The sole character in the film who feels most capable of expressing their emotions is the school’s French teacher Mlle de Poitiers. Played exquisitely by Helen Morse – she gives the warmest, most engaging performance in the film – she is the only character who seems able to get in touch with her emotions, unfiltered by too much repression. Perhaps it is no coincidence that as a “double foreigner” (French among the Brits in Australia) she is less affected by the rules around her. Either way, she becomes a perfect audience surrogate, as slowly horrified and confused by the actions she sees around her in the college as the viewer is. Morse is fabulous in these scenes, from a burst of emotion when reunited with a character she thought lost, to quietly watching Mrs Appleyard’s disintegration late in the film.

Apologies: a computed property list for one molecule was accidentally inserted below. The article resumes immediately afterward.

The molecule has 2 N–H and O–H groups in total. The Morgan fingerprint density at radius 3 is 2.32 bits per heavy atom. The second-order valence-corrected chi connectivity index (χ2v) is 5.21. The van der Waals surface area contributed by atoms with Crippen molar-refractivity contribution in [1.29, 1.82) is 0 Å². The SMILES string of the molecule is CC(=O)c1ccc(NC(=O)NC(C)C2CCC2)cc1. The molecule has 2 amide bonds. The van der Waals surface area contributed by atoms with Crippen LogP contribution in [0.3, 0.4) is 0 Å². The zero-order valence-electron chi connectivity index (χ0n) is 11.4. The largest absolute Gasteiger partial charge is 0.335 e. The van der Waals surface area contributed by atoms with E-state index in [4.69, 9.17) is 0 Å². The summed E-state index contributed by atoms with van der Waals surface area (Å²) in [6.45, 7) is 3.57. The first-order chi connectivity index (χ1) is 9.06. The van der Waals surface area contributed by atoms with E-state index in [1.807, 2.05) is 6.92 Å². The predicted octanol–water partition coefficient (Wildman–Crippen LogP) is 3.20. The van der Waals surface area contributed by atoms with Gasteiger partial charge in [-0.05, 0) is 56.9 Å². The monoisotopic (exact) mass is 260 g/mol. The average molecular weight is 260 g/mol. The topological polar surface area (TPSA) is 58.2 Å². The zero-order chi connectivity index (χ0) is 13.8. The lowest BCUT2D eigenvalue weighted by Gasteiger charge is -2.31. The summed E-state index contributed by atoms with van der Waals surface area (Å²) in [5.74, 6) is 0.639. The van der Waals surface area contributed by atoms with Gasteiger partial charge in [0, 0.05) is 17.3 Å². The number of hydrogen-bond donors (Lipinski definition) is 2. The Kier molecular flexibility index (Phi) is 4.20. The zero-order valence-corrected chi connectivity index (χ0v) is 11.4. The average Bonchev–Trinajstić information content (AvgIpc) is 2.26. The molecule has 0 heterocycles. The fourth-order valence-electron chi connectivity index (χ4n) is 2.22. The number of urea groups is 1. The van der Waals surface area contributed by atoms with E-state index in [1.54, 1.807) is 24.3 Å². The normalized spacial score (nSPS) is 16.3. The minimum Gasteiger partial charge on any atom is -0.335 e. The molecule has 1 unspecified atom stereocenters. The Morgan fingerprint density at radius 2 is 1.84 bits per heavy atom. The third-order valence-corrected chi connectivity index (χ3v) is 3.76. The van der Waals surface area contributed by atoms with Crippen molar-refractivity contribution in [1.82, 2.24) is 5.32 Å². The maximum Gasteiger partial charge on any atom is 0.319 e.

But the real star is Weir’s masterful direction of the mood of this film. Like that distributor said, there isn’t any plot as such – vital events happen off screen, and there is the distinct feeling that you are only being told half the story – but despite that, the film is compelling. So much is conveyed in the mood, the tensions, the style of the film that you are invited to bring your own interpretation to events. That makes it a continually rewarding piece of cinema – it invites you to make your own answers. 

This juggling of atmosphere to make something so enigmatic is so crucial to the film’s success that the recent mini-series remake effectively continued the trick (with a few extra insights into Mrs Appleyard), and contained arguably even fewer answers over its 5 hours than this did in 2. But Weir’s brilliantly made, beautifully shot, eerily unforgettable film rightly takes its place as (perhaps) the greatest Australian film ever made: it’s a film that is about Australia, and about the tensions, confusions and mysteries of that country. Brilliant.